buythumbM.G. Edwards is a writer of books and stories in the mystery, thriller and science fiction-fantasy genres. He also writes travel adventures. He is founder of Brilliance Equity LLC, an investment firm.

Edwards is author of Kilimanjaro: One Man’s Quest to Go Over the Hill, a non-fiction account of his attempt to summit Mount Kilimanjaro, Africa’s highest mountain. His collection of short stories called Real Dreams: Thirty Years of Short Stories available as an e-book and in print on Amazon.com. He lives in Bangkok, Thailand with his wife Jing and son Alex.

For more books or stories by M.G. Edwards, visit his web site at www.mgedwards.com or his blog, World Adventurers. Contact him at me@mgedwards.com, on Facebook, on Google+, or @m_g_edwards on Twitter.

© 2012 Brilliance Press. All rights reserved. No part of this work may be reproduced or transmitted without the written consent of the author.

Resolve to Make 2012 A Great Year


Happy New Year! How did you enjoy ringing in the new year? Did you wake up feeling great or with a literal or proverbial hangover? Now that the celebrating has subsided, are you ready for 2012?

This year may be a momentous one with some major milestones on the calendar, from the Chinese Year of the Dragon to the end of the Mayan calendar. Some dates are already set, such as the Expo in Yeosu, South Korea (May 12-August 12), the Summer Olympics in London (July 27-August 12), not to mention the landing of the Curiosity rover on Mars in August, and, barring a new framework agreement, the end of the Kyoto Protocol on December 31. Some major events this year are already known, while others are not. No one really knows what will happen in places such as North Korea, where newly-installed “supreme commander” Kim Jong Un takes over as leader; possible sanctions and threats to blockade the Strait of Hormuz; unrest in Syria and other protests sparked by the Arab Spring; the European financial crisis; protests in Russia; potential economic slowdown in China; general elections in the United States and in dozens of other countries worldwide. No one knows what will happen. On December 21, 2012, when the Mayans purportedly predicted the end of the world will occur, we’ll look back at the year 2012, analyze the fall out, and, hopefully, be around to tell about it on December 22. Until then, we can only speculate about the future.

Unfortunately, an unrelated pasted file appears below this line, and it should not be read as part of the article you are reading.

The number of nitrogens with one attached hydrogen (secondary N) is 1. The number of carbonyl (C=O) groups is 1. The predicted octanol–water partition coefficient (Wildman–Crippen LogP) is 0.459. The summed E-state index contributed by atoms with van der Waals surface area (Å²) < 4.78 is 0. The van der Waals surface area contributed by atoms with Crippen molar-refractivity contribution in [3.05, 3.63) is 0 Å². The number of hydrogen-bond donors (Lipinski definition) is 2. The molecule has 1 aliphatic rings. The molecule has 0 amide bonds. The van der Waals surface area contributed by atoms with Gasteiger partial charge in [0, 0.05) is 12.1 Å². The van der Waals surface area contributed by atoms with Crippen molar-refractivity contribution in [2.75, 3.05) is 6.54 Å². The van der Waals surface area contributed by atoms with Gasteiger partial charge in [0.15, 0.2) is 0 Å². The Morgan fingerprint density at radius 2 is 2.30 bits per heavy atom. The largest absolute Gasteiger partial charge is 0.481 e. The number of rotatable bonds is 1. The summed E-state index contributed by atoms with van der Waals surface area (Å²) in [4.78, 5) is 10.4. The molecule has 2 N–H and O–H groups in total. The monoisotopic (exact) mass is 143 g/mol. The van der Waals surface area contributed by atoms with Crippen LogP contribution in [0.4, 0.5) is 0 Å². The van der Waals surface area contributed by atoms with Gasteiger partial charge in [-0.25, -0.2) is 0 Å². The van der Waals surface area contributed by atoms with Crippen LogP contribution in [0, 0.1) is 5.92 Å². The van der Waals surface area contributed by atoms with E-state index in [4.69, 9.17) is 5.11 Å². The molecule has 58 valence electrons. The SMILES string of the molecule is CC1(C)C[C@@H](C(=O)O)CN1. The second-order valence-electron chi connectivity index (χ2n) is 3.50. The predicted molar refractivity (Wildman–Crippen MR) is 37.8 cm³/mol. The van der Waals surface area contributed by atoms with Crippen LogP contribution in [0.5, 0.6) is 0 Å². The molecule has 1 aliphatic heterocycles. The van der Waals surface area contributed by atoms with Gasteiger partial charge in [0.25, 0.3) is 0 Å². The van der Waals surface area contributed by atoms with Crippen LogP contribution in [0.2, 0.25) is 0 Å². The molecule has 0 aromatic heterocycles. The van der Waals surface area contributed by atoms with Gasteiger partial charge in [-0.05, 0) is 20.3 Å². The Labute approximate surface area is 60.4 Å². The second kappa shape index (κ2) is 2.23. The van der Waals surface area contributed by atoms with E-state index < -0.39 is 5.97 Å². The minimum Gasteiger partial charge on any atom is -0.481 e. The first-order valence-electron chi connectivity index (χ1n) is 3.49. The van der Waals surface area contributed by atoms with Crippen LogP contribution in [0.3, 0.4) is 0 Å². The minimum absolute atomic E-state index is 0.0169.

There’s no reason to worry about 2012. We can only control what falls in our own sphere of influence, which for most people amounts to whatever affects us directly. What do you have planned for yourself this year? Have you considered making some life changes? I believe in making and achieving goals, and I consider New Year’s resolutions worthwhile. Realistic resolutions can help frame a goal and give you a specific objective to achieve. You may not achieve everything you set out to do in a given year, but if you achieve at least one resolution or make progress toward one, you’re better off than you were. I met half the resolutions I set for myself in 2011 and set some new targets to achieve in 2012. The ones I did not achieve will be carried over to this year. They range from publishing a new book to losing weight to strengthening my faith to learning the guitar. Some will be easier than others, but I resolve to tackle them all in the next 12 months.

Even if you’re not the type of person to make New Year’s resolutions, there’s one goal you can resolve to achieve this year. Make this year a better year than 2011. Make it the best it can be. It doesn’t matter if you had a good or bad year last year. Life can always be better. Resolve to make 2012 a great year.

Vote Now! MarketWatch’s "Next Great Investing Columnist" Contest


VOTE NOW!  I entered an article in MarketWatch’s "Next Great Investing Columnist" contest.  Vote for it by clicking on the Facebook "Like" button.  There are many great entries, and the top vote getters will head to a second round with a third and final round in November. The winner gets a six month contract to write as a columnist for MarketWatch, an affiliate of the Wall Street Journal.